There are two methods of accessing the internet at Starbucks: for free* or not for free.  Easy decision, right?

But wait!  What’s that asterisk??  Note:

*Free with a registered Starbucks card.

This is where the confusion kicks in.  What’s a registered Starbucks card?  How do I get one?  Does that cost money?  Usually by this point in the conversation with our patrons, my ability to put together a coherent phrase goes out the window – along with any hope the customer has of figuring out how to get internet access.  However, now I have the chance to answer all those questions clearly, and for everyone to see.  Huzzah!

What’s a registered Starbucks card?Starbucks card You know those little gift cards you see in front of the register when you’re paying for your caramel macchiato?  It’s those guys.  After a couple easy steps, anyway.  A registered Starbucks card is a gift card that you have tied to an online account at Starbucks.com.

How do I get one? Pick whichever card you like most and hand it to your friendly barista.  You can buy a Starbucks card for as little as $5.00.  Afterward, use the unique information on the back of the card to register it online.  Once you have registered your Starbucks card, you can access the internet for two hours everyday.

Uhm, Brittany, you just told me I have to spend money on a gift card in order to use the interwebs.  What happened to it being free, you sleazy scam artist? This is where our customers get cranky and confused, too.  The $5.00 on the gift card you purchased does not fuel your time online. That $5.00 can go back toward your caramel macchiato.  Or a CD.  Or a bagel with cream cheese.  Or a French press made out of recycled material.

If you think this is just a rouse to get you to give Starbucks your money, I must ask you: is this going to be your one Starbucks visit ever?  I can almost guarantee that you’ll be in at a Starbucks again at some point in the not too ridiculously distant future, and that you will eventually spend $5.00 there.  Now you can do so and take advantage of our erratically functional wireless internet!  However, if you’re determined to never again set foot in the third place environment, you are of course welcome to purchase an AT&T Wi-Fi day pass.

And so our ambitious blogger attempted to explain the Wi-Fi access at Starbucks.  I hope it was useful.  Questions?  Comment!

Today’s Tunes
“Swallowed In the Sea,” Coldplay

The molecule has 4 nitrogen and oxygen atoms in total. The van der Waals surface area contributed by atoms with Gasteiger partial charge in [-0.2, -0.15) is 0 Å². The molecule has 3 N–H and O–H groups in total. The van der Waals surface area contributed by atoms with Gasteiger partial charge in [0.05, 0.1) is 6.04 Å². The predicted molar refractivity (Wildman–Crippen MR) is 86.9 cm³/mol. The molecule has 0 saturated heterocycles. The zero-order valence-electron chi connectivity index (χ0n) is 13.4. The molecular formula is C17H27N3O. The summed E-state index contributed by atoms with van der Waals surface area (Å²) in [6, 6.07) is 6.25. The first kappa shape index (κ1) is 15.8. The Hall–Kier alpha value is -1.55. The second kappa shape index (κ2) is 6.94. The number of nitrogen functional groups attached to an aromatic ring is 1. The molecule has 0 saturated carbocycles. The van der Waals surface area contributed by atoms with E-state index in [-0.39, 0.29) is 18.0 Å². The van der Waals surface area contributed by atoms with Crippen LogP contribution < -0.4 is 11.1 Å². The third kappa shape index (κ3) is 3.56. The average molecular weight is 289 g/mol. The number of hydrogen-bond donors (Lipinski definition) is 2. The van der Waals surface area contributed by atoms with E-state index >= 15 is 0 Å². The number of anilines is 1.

“The Best Is Yet To Come,” Frank Sinatra
“This Ole House,” The Brian Setzer Orchestra
“Selfish Ways,” Timmy Curran

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Confession

December 7, 2009 at 2:53 AM (Musings) (, )

I have a confession to make about working at Starbucks: when customers stand very close to the bar and look at me condescendingly whilst jabbering on their phones as I make drinks, I like to call the drinks out extra loud, just to be a pain (watching them jerk unexpectedly is my favourite).

Starbucks 755 Boylston BostonWorking at Starbucks isn’t the worst way to pay rent.  Most of my coworkers are pretty fun, and we’re blessed with a slew of awesome regulars Apple Store Boston Boylston(most of whom are from the Apple Store).  It can be stressful, though, and every now and then we get the customers who couldn’t even fathom the possibility that yes, the baristas making their double-tall half-caf 172-degree light-whip two-and-a-half-splenda skinny vanilla lattes are, in fact, human beings who merit just as much basic respect as their coworkers on the other end of their iPhones.  We have our own lives and aspirations, and we don’t particularly appreciate it when people can’t be bothered to put their friends on hold in order to fully explain what they would like to drink.

Or when they roll their eyes at us when they order a tall grande and we explain that tall and grande are two different sizes.

Or when they try to step behind the bar to get their drink because they’re in too much of a hurry for us to hand it to them.

Or answer with their drink order when we ask how they’re doing.

Or when they take money out of our tip jar when they don’t have exact change.

Like I said, most of our customers are alright.  Every now and then, though, I struggle not to say something incredibly sharp to the self-important jerks who decide to grace us with their obnoxious patronage.  So, I just make sure that when I call out drinks, the recipients will definitely be able to hear them over other people’s phone conversations.